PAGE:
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Tech Pacific in good health - Butler

Tech Pacific in good health - Butler

TECH Pacific boss Tony Butler has refuted claims that the largest local distributor has taken a hammering this year.

The distributor, regarded as the broad-based New Zealand titan, has lost a number of high-profile agencies in the last 12 months fuelling speculation that it is losing ground and that Butler has taken more of a back seat in daily operations.

However, if the distributor had to undergo a full health check, it would recieve a good prognosis, says Butler, adding that big third-party agreements with Vodafone and JVC will give the business a significant boost. He concedes that securing these arrangements has removed him from the daily operations of “reseller land”.

Although the company’s recently released 2003 financial results show a drop in revenues and only a slight improvement in profit, Butler proclaims the patient to be in excellent health. However, he points out that the distributor is unlikely to sustain the strong growth it has experienced over the last 12 years.

“We have grown at a compounded rate of 30% per annum since 1992, while the market place has grown by around 10% — our growth will now be largely tied to the growth of the industry.”

The company’s financial results for the year ending December 31 2003 show revenue of $412 million, a drop of $4.4 million over 2002, while profit increased by just over $900,000 to $11 million.

Butler says despite the “flat” revenues, unit sales actually increased by 25%, which was not reflected in turnover as the strength of the New Zealand dollar last year resulted in a lower average sales price on most products of around 25%, effectively cancelling out the growth in unit sales. “The high rate of the dollar is one of the biggest challenges we face,” he explains.

Butler does not expect this situation to increase substantially this year.

Butler does however expect profits to increase this year, as Tech Pacific has secured the third-party back-end logistics arrangements with JVC and Vodafone, which he says will be reflected more in profits than in turnover.

“The Vodafone business is big and covers handheld phones, PDAs, SIM cards and prepaid vouchers. It is probably the largest outsourcing contract in New Zealand today,” says Butler.

“These are low-cost, high-profit activities, which will impact more on the bottom line than the top line — I want to grow profit faster than revenue.”

Meanwhile, Butler says the company is “on balance” with the number of agencies lost and gained in the last year.

Over the last 12 months Tech Pacific ceased distribution of five lines — IBM software, 3Com, Veritas, NetIQ and HP spare parts — but at the same time took on sole agreements for IBM replacement toners for HP Laserjet printers, Fuji Xerox printers, BenQ and Linksys.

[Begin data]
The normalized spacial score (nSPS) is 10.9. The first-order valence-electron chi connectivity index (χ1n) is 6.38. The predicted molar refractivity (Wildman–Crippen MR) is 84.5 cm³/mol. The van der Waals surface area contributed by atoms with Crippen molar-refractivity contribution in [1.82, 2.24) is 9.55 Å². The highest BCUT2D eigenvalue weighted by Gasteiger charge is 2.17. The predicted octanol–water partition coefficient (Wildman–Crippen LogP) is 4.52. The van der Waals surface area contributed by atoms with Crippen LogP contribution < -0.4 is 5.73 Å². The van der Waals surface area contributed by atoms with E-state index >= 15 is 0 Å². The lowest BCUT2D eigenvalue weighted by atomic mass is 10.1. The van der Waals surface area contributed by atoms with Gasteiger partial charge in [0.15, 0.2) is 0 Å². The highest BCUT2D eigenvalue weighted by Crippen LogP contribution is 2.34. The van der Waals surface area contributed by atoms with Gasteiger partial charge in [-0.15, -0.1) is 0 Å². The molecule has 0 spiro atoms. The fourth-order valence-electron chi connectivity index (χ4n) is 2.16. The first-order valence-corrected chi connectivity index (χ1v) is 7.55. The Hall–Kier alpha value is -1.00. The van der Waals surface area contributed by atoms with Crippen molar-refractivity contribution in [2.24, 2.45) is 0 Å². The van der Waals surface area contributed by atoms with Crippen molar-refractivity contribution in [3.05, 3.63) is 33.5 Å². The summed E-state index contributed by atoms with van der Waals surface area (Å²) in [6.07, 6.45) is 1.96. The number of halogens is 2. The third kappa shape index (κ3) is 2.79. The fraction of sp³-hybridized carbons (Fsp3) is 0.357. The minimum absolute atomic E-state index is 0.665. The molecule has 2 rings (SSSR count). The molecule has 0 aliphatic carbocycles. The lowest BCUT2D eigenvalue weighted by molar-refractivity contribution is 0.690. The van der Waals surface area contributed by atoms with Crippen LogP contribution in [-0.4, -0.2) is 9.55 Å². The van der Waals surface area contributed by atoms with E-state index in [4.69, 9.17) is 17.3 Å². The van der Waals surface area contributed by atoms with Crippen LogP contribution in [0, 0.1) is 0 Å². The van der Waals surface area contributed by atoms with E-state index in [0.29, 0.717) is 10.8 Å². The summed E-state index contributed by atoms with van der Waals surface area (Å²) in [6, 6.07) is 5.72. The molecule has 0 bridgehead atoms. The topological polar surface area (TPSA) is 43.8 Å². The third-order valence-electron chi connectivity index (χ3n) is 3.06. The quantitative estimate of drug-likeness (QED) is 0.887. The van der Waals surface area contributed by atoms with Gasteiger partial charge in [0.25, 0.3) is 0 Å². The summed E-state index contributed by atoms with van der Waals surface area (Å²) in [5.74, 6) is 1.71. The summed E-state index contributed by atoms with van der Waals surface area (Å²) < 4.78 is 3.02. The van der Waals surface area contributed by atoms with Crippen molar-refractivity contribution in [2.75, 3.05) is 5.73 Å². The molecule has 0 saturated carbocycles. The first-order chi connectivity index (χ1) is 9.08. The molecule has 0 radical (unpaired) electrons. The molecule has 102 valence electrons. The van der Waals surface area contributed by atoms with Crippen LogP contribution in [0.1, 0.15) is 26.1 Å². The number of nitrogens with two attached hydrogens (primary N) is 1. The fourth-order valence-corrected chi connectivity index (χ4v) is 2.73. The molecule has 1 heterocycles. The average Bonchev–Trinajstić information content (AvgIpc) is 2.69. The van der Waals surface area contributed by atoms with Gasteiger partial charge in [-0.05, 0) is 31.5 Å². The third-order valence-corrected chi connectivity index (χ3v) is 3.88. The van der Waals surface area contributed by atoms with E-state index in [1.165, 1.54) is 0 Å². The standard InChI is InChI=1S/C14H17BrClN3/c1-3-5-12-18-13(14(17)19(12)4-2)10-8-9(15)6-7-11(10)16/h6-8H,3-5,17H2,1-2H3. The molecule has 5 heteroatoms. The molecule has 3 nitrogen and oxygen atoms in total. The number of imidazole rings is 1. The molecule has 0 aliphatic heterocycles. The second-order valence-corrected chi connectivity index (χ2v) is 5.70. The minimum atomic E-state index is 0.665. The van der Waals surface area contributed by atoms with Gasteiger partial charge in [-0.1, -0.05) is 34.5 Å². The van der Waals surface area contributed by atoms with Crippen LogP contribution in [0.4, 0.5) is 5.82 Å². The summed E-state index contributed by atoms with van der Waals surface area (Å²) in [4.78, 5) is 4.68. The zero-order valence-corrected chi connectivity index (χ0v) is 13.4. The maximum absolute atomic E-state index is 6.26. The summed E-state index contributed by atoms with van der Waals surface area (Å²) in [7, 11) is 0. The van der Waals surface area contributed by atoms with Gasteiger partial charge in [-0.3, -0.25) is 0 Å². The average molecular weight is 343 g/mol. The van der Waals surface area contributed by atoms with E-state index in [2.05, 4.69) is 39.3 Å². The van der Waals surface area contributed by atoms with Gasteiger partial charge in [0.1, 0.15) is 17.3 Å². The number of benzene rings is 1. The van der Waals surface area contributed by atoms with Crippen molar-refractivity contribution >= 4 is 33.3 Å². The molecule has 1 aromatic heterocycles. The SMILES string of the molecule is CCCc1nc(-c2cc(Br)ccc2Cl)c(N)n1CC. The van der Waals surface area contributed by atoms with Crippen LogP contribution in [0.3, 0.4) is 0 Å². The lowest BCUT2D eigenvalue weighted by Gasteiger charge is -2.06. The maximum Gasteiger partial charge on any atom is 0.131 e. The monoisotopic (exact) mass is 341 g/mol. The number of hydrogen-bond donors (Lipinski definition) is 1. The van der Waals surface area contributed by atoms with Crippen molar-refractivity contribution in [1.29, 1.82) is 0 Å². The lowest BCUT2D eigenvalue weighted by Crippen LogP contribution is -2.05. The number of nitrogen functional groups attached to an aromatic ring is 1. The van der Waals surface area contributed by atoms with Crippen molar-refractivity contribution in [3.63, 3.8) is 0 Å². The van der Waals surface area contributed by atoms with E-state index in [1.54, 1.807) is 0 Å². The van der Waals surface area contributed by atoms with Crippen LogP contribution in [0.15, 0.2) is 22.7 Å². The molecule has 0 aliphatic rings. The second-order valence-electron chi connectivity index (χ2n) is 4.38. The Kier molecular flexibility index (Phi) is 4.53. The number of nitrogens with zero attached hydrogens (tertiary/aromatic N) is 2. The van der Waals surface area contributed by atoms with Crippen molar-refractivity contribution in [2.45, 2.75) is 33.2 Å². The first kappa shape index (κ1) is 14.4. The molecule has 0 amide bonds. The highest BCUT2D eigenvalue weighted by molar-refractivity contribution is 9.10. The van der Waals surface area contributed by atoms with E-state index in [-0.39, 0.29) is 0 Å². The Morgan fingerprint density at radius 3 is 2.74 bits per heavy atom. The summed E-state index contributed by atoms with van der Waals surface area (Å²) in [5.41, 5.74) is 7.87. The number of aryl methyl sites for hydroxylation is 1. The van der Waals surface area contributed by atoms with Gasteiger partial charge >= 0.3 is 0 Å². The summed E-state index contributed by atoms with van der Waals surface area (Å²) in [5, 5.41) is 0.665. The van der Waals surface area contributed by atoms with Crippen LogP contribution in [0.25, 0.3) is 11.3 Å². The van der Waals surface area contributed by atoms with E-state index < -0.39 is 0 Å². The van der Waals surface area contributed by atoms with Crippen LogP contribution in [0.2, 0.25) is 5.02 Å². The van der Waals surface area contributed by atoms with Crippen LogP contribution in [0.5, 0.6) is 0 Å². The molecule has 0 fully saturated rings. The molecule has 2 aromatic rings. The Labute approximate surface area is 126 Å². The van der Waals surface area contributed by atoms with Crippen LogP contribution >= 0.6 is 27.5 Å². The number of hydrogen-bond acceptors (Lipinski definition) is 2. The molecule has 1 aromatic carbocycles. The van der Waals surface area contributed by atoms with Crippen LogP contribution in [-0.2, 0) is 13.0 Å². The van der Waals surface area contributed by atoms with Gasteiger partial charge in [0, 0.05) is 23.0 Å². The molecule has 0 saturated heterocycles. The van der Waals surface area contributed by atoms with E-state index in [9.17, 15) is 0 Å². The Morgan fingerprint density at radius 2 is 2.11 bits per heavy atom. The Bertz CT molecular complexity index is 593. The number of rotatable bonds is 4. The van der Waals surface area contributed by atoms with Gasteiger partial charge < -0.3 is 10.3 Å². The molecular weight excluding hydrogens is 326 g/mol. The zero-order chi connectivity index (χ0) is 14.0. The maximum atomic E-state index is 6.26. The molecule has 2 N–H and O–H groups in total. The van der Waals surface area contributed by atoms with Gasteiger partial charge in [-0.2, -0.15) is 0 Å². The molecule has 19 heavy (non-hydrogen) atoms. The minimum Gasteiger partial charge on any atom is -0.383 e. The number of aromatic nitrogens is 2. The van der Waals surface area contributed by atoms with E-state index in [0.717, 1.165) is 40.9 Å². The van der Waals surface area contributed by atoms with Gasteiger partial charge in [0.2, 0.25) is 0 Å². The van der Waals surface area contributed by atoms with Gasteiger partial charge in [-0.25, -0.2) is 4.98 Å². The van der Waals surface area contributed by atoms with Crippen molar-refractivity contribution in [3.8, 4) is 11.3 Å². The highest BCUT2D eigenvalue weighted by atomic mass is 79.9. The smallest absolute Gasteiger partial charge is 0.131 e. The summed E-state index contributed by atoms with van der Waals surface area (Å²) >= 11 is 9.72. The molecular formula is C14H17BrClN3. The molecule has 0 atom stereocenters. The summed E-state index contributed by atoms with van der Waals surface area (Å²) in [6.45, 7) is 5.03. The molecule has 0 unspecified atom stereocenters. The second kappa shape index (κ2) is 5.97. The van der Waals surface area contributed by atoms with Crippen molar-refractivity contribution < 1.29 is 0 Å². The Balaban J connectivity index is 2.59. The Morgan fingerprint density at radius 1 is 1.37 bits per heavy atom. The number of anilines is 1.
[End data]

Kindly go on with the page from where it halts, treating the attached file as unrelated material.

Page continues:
It also extended its relationship with Business Objects and Red Hat, while taking on a wider range of products by Symantec, following the vendor’s acquisition of a number of companies in the last year including Brightmail and PowerQuest. “This is a fairly normal turnover — some vendors decide to change their distribution models, while with others we might decide to disagree with their strategies. I do not think there has been an impact on our image.”

But, Butler does not refute the perception in the industry that he had taken a more of a hands-off approach to the business.

“Over the last year I have been highly focused on strategies around the services we offer and heavily involved with Vodafone and JVC, so have been removed from the everyday frontline in reseller land,” he says.

Butler has also stepped back to allow those heading up the company’s newly formed three divisions, enterprise, consumer and commercial, to be more visible.

This restructure into divisions will also lead to more growth for the company, says Butler, as each division is competing with other similar-sized distributors as if they are separate businesses that are not part of the titan parent.

“Our enterprise division is a $100 million business and has Express Data or Datastor, who are not much smaller, snapping at its heels, so Scott Cowen [head of the division] needs to be visible among our customers as the one who runs it.”

In his final prognosis Butler says Tech Pacific is in very good health all round — he expects revenue growth this year to be more in line with the New Zealand market at a rate of around eight to 10% and unit sales to increase by between 12 and 15%.


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